Whether, indeed, Trump can make a comeback after he made what was perhaps the most meteoric political rise in American history and then suffered the ignominy of failing to gain reelection is dependent upon myriad factors. Central to those is the criminalization – or the attempted criminalization – of his behavior both prior to being in office, while in office and now after leaving office. Polling and a hard mathematical analysis of those poll numbers show that his core of passionate, indeed fanatical, supporters, though a significant 23 percent of the overall American population and over half of the Republican Party, are not enough to return him to the Oval Office. Similarly, his opposition – most of the Democratic Party and a sliver of Republicans and some independent or unaligned voters who believe, based upon his public behavior, speech patterns and track record during his one term in office, that he simply is not attitudinally suited or intellectually equipped to merit being entrusted once more with being the nation’s chief executive – are not on their own sufficient to keep him out of office. Key to his victory is his ability to appeal to the middle ground of America, the mostly unaligned voters who do not identify with either party, just as those who want to close out his political career with the four years he already served as president are equally dependent upon those unaligned voters if they are to succeed.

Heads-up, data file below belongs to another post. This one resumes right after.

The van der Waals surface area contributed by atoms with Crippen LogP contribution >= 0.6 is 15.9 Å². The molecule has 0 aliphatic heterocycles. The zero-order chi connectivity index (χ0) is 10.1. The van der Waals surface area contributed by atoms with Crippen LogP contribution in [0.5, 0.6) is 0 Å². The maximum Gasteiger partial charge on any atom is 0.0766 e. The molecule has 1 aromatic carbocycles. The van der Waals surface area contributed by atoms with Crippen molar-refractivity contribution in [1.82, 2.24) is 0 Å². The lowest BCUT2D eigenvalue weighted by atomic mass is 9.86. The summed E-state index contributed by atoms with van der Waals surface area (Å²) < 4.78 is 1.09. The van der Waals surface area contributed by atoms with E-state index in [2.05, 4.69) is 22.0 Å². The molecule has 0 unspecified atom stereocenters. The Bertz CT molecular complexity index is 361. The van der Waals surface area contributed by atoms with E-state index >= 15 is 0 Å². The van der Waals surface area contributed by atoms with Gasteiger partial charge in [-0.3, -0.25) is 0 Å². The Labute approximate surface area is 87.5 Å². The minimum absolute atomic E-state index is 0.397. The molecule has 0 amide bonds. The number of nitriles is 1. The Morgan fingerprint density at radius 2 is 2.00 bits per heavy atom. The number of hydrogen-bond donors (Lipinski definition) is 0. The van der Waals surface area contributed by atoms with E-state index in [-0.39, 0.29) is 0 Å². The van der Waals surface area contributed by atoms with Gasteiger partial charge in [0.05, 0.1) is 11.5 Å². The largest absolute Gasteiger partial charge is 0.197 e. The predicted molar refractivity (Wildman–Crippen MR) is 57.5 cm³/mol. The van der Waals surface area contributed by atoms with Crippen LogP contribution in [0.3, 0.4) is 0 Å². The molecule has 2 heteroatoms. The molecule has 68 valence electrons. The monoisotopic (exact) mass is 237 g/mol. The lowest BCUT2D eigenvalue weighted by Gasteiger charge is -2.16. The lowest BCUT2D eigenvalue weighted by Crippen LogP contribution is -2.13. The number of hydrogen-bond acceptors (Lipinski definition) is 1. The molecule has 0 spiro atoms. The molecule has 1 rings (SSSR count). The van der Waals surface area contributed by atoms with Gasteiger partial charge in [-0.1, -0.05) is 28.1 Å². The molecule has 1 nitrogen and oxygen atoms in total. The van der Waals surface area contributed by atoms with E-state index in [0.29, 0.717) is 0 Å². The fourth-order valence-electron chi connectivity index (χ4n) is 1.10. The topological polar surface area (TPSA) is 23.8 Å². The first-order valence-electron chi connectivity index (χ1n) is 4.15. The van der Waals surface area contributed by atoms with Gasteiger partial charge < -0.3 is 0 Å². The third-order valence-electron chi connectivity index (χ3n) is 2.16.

There is no little irony in the consideration that the criminal cases that have been initiated against him as part of an effort to keep him from returning to office carry with them the possibility of enshrining him as some kind of a political martyr, one who might just end up resurrecting himself into the highest office in the land based upon the sympathy of key swing voters who perceive the way in which he is being maligned as unfair.
The judge overseeing the state case against him in New York has a familial link to his political opposition. Smith, the “independent investigator” prosecuting Trump is a creature of the Biden Administration’s Justice Department, which seems singularly uninterested in prosecuting other politicians, including Trump’s Democratic opponents in the 2016 and 2020 elections, for retaining classified documents after they left office, just as he did. Still the same, Donald Trump undeniably engaged in activities that 1) skirted national security regulations pertaining to highly sensitive information and 2) involved himself and his company in providing money through a series of highly irregular cut-outs and transactions to a woman it would have been better for him to not be involved with at all. Whether that activity is ultimately deemed to have been criminal in nature or not raises questions about his judgment and, by extension, his fitness to serve in the office he is once again seeking.